And then the telephone call a short while ago as Rhys was checking out of the Pera Palace. He could hear the agitated voice on the telephone. ‘… They were doing a traverse over a glacier … Mr Roffe lost his footing and his rope broke … He fell into a bottomless crevasse …’

Rhys could visualize Sam’s body smashing against the unforgiving ice, hurtling downward into the crevasse. He forced his mind away from the scene. That was the past. There was the present to worry about now. The members of Sam Roffe’s family had to be notified of his death, and they were scattered in various parts of the world. A press announcement had to be prepared. The news was going to travel through international financial circles like a shock wave. With the company in the midst of a financial crisis, it was vital that the impact of Sam Roffe’s death be minimized as much as possible. That would be Rhys’s job.

Rhys Williams had first met Sam Roffe nine years earlier. Rhys, then twenty-five, had been sales manager for a small drug firm. He was brilliant and innovative, and as the company had expanded, Rhys’s reputation had quickly spread. He was offered a job at Roffe and Sons and when he turned it down, Sam Roffe bought the company Rhys worked for and sent for him. Even now he could recall the overwhelming power of Sam Roffe’s presence at their first meeting.

‘You belong here at Roffe and Sons,’ Sam Roffe had informed him. ‘That’s why I bought that horse-and-buggy outfit you were with.’

Rhys had found himself flattered and irritated at the same time. ‘Suppose I don’t want to stay?’

Sam Roffe had smiled and said confidently, ‘You’ll want to stay. You and I have something in common, Rhys. We’re both ambitious. We want to own the world. I’m going to show you how.’

The words were magic, a promised feast for the fierce hunger that burned in the young man, for he knew something that Sam Roffe did not. There was no Rhys Williams. He was a myth that had been created out of desperation and poverty and despair.

He had been born near the coalfields of Gwent and Carmarthen, the red, scarred valleys of Wales where layers of sandstone and saucer-shaped beds of limestone and coal puckered the green earth. He grew up in a fabled land where the very names were poetry: Brecon and Pen-y-fan and Penderyn and Glyncorrwg and Maesteg. It was a land of legend, where the coal buried deep in the ground had been created 280 million years before, where the landscape was once covered with so many trees that a squirrel could travel from the Brecon Beacons to the sea without ever touching the ground. But the Industrial Revolution had come along and the beautiful green trees were chopped down by the charcoal-burners to feed the insatiable fires of the iron industry.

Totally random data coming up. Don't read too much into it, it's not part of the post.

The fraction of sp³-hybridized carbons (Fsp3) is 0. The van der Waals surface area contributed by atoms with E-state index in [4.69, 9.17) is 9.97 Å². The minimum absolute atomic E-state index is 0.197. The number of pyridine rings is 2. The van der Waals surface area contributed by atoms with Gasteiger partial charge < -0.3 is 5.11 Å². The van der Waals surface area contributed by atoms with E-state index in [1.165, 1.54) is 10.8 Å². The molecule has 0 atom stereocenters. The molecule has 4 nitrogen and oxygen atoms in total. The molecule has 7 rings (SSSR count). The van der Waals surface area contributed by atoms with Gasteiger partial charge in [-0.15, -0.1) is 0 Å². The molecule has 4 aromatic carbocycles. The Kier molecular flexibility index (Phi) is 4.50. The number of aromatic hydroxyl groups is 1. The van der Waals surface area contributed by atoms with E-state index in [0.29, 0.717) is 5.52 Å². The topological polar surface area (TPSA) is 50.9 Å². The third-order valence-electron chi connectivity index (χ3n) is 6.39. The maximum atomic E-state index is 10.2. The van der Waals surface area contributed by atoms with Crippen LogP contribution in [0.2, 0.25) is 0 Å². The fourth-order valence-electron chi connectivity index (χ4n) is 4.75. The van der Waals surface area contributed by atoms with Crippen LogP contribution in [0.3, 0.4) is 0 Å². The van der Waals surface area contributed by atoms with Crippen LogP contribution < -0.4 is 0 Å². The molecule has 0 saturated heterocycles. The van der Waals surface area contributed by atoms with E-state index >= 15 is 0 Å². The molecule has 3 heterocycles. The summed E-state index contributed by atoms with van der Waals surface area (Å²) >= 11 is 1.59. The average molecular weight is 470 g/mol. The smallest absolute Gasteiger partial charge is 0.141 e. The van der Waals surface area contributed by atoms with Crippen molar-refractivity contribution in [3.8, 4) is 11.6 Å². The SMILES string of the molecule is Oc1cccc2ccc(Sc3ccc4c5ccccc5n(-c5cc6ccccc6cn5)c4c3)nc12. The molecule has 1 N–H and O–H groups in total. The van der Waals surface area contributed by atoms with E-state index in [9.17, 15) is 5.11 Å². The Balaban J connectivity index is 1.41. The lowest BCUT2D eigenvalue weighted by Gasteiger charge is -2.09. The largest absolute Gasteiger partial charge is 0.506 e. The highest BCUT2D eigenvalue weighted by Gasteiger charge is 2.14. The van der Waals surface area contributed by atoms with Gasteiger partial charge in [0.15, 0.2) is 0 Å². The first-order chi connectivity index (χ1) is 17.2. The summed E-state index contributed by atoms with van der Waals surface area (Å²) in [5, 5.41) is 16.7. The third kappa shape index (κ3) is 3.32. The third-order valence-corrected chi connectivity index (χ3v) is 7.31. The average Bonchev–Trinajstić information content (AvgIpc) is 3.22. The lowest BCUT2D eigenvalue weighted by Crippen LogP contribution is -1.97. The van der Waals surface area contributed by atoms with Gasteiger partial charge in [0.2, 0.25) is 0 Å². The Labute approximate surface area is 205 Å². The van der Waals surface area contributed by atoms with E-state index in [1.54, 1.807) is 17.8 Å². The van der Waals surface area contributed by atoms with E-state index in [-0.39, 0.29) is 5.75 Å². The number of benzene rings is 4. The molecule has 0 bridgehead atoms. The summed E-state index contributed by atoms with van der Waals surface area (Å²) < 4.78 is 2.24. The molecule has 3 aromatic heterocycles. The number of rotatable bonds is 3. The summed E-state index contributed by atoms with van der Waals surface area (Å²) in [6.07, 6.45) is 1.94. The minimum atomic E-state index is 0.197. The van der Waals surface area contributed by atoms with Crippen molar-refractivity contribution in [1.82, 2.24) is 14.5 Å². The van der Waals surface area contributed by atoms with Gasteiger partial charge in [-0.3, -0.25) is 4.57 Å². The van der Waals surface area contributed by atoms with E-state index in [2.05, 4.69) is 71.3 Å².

The young boy grew up with the heroes of another time and another world. Robert Farrer, burned at the stake by the Roman Catholic Church because he would not take a vow of celibacy and abandon his wife; King Hywel the Good, who brought the law to Wales in the tenth century; the fierce warrior Brychen who sired twelve sons and twenty-four daughters and savagely put down all attacks on his kingdom. It was a land of glorious histories in which the lad had been raised. But it was not all glory. Rhys’s ancestors were miners, every one of them, and the young boy used to listen to the tales of hell that his father and his uncles recounted. They talked of the terrible times when there was no work, when the rich coalfields of Gwent and Carmarthen had been closed in a bitter fight between the companies and the miners, and the miners were debased by a poverty that eroded ambition and pride, that sapped a man’s spirit and strength and finally made him surrender.

When the mines were open, it was another kind of hell. Most of Rhys’s family had died in the mines. Some had perished in the bowels of the earth, others had coughed their blackened lungs away. Few had lived past the age of thirty.

Rhys used to listen to his father and his ageing young uncles discussing the past, the cave-ins and the cripplings and the strikes; talking of the good times and the bad, and to the young boy they seemed the same. All bad. The thought of spending his years in the darkness of the earth appalled Rhys. He knew he had to escape.

He ran away from home when he was twelve. He left the valleys of coal and went to the coast, to Sully Ranny Bay and Lavernock, where the rich tourists flocked, and the young boy fetched and carried and made himself useful, helping ladies down the steep cliffs to the beach, lugging heavy picnic baskets, driving a pony-cart at Penarth, and working at the amusement park at Whitmore Bay.

He was only a few hours away from home, but the distance could not be measured. The people here were from another world. Rhys Williams had never imagined such beautiful people or such glorious finery. Each woman looked like a queen to him and the men were all elegant and splendid. This was the world where he belonged, and there was nothing he would not do to make it his.